Project description:Anxiety disorders often manifest in genetically susceptible individuals after psychosocial stress, but the mechanisms underlying these gene-environment interactions are largely unknown. We used the chronic social defeat stress (CSDS) mouse model to study resilience and susceptibility to chronic psychosocial stress. We identified a strong genetic background effect in CSDS-induced social avoidance (SA) using four inbred mouse strains: 69% of C57BL/6NCrl (B6), 23% of BALB/cAnNCrl, 19% of 129S2/SvPasCrl, and 5% of DBA/2NCrl (D2) mice were stress resilient. Furthermore, different inbred mouse strains responded differently to stress, suggesting they use distinct coping strategies. To identify biological pathways affected by CSDS, we used RNA-sequencing (RNA-seq) of three brain regions of two strains, B6 and D2: medial prefrontal cortex (mPFC), ventral hippocampus (vHPC), and bed nucleus of the stria terminalis (BNST). We discovered overrepresentation of oligodendrocyte (OLG)-related genes in the differentially expressed gene population. Because OLGs myelinate axons, we measured myelin thickness and found significant region and strain-specific differences. For example, in resilient D2 mice, mPFC axons had thinner myelin than controls, whereas susceptible B6 mice had thinner myelin than controls in the vHPC. Neither myelin-related gene expression in several other regions nor corpus callosum thickness differed between stressed and control animals. Our unbiased gene expression experiment suggests that myelin plasticity is a substantial response to chronic psychosocial stress, varies across brain regions, and is genetically controlled. Identification of genetic regulators of the myelin response will provide mechanistic insight into the molecular basis of stress-related diseases, such as anxiety disorders, a critical step in developing targeted therapy.
Project description:Social anhedonia (SA) is a debilitating characteristic of schizophrenia, a common feature in individuals at psychosis-risk, and a vulnerability for developing schizophrenia-spectrum disorders. Prior work (Hooker et al., 2014) revealed neural deficits in the ventral lateral prefrontal cortex (VLPFC) when processing positive social cues in a community sample of people with high SA. Lower VLPFC neural activity was related to more severe self-reported schizophrenia-spectrum symptoms as well as the exacerbation of symptoms after social stress. In the current study, psycho-physiological interaction (PPI) analysis was applied to further investigate the neural mechanisms mediated by the VLPFC during emotion processing. PPI analysis revealed that, compared to low SA controls, participants with high SA exhibited reduced connectivity between the VLPFC and the motor cortex, the inferior parietal and the posterior temporal regions when viewing socially positive (relative to neutral) emotions. Across all participants, VLPFC connectivity correlated with behavioral and self-reported measures of attentional control, emotion management, and reward processing. Our results suggest that impairments to the VLPFC mediated neural circuitry underlie the cognitive and emotional deficits associated with social anhedonia, and may serve as neural targets for prevention and treatment of schizophrenia-spectrum disorders.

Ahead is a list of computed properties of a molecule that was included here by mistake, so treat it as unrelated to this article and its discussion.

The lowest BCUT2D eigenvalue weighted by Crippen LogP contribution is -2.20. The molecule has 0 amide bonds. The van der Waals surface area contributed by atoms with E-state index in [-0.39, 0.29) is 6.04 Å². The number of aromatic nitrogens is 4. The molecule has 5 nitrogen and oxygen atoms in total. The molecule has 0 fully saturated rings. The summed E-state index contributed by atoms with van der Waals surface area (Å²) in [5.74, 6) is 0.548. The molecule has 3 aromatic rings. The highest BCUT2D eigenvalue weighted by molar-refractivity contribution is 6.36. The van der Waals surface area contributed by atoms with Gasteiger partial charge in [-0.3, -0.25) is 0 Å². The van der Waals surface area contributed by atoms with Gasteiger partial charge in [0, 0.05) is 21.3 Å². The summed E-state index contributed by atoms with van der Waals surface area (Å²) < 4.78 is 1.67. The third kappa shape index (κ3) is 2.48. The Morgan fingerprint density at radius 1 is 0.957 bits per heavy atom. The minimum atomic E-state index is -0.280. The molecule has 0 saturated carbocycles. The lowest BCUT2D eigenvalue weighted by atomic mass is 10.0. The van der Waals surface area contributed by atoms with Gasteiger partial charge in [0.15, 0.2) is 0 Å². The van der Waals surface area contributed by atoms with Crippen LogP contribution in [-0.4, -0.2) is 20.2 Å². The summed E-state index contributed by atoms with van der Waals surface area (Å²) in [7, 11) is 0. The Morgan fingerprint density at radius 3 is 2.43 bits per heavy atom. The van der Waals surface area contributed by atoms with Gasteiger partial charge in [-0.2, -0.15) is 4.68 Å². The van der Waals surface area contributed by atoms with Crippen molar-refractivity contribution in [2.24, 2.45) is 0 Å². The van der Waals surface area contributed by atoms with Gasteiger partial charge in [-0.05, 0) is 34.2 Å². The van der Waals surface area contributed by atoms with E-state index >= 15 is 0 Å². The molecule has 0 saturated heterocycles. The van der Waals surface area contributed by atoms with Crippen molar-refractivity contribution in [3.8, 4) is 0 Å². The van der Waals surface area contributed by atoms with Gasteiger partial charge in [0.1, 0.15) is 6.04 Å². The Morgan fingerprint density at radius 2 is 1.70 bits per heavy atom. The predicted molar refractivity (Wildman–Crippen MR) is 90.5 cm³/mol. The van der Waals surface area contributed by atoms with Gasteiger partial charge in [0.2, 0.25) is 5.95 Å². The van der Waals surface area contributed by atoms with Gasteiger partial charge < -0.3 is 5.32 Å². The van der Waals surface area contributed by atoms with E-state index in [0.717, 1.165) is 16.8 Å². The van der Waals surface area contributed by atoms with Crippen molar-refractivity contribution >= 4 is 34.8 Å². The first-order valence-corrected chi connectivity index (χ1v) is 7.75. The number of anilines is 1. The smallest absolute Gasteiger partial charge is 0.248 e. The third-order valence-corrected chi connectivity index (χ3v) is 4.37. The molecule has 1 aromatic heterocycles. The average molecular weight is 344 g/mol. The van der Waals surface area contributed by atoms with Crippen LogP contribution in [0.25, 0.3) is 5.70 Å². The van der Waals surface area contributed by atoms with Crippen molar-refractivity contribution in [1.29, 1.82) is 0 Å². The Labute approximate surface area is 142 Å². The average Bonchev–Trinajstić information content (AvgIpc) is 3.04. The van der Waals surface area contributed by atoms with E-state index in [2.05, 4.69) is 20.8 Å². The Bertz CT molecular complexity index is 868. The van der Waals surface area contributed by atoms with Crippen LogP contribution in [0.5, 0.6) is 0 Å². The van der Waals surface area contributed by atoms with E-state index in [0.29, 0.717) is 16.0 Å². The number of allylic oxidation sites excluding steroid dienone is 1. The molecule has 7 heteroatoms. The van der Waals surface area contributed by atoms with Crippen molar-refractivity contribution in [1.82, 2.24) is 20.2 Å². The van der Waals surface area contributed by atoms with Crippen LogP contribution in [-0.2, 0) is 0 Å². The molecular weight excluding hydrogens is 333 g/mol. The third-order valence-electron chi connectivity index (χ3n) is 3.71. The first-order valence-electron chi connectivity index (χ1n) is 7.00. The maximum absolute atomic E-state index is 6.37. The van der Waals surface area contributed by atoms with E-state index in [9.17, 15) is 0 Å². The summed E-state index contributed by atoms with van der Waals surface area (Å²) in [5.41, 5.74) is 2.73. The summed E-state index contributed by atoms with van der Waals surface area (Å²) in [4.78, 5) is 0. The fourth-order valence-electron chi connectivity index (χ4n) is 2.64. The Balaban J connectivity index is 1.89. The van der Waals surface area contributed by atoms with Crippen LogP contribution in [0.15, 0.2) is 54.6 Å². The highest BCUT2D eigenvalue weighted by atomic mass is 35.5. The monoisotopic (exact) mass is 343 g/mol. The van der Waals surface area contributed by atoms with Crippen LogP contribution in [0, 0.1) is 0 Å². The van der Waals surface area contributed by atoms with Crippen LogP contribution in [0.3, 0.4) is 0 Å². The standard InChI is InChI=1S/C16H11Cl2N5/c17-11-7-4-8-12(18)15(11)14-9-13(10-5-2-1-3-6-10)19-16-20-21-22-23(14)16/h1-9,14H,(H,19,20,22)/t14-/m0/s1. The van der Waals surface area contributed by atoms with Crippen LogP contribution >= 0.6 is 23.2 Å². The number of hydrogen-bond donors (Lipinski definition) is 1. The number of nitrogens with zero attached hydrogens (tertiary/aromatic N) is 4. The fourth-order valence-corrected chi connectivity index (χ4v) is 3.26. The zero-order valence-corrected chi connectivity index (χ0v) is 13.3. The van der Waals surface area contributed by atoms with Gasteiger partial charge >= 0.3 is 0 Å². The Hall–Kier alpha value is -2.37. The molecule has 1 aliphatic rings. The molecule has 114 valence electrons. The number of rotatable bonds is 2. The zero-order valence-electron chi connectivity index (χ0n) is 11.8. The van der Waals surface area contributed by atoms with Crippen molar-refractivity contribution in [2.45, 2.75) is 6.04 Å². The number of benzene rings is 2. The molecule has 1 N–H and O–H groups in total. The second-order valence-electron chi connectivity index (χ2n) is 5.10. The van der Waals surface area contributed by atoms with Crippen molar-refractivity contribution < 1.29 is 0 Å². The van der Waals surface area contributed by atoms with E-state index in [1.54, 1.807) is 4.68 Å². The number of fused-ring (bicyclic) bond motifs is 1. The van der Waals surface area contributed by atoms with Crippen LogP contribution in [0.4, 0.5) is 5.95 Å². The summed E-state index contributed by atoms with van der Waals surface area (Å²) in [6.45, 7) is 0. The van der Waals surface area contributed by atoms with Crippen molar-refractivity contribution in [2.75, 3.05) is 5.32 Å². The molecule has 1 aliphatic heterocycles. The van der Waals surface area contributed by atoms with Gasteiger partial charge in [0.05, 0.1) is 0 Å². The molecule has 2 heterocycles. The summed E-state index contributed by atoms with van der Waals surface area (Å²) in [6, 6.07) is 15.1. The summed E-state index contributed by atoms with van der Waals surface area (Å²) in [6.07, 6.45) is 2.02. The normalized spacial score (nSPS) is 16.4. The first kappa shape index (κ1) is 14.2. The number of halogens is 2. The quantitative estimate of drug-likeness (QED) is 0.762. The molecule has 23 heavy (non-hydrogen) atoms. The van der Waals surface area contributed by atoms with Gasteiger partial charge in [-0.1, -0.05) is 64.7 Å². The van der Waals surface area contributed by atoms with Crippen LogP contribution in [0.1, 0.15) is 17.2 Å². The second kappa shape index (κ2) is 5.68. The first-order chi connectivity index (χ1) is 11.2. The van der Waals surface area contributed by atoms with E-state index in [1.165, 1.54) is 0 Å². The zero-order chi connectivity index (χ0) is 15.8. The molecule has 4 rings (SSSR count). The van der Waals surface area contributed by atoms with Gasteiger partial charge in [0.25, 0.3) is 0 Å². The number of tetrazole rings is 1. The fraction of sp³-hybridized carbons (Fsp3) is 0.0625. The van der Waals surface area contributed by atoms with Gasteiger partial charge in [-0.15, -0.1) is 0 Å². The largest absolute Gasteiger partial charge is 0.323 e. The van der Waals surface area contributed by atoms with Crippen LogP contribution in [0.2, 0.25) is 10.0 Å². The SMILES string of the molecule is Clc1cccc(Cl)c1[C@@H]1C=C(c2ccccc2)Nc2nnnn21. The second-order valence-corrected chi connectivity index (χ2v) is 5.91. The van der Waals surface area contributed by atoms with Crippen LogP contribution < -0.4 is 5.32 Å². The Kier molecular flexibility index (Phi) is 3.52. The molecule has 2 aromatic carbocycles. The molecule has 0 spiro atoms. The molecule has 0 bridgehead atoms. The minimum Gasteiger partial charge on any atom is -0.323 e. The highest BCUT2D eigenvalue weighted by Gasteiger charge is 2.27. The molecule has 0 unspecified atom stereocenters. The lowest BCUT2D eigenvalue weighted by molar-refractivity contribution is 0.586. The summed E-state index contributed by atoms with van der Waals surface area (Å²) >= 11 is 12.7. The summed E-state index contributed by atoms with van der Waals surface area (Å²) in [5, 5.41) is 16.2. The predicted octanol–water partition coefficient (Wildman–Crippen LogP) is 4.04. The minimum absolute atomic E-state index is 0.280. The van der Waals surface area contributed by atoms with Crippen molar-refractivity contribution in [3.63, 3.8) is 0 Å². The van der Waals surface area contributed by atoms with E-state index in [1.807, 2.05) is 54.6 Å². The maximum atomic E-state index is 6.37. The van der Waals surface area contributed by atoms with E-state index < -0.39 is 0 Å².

Project description:Music is a potent source for eliciting emotions, but not everybody experience emotions in the same way. Individuals with autism spectrum disorder (ASD) show difficulties with social and emotional cognition. Impairments in emotion recognition are widely studied in ASD, and have been associated with atypical brain activation in response to emotional expressions in faces and speech. Whether these impairments and atypical brain responses generalize to other domains, such as emotional processing of music, is less clear. Using functional magnetic resonance imaging, we investigated neural correlates of emotion recognition in music in high-functioning adults with ASD and neurotypical adults. Both groups engaged similar neural networks during processing of emotional music, and individuals with ASD rated emotional music comparable to the group of neurotypical individuals. However, in the ASD group, increased activity in response to happy compared to sad music was observed in dorsolateral prefrontal regions and in the rolandic operculum/insula, and we propose that this reflects increased cognitive processing and physiological arousal in response to emotional musical stimuli in this group.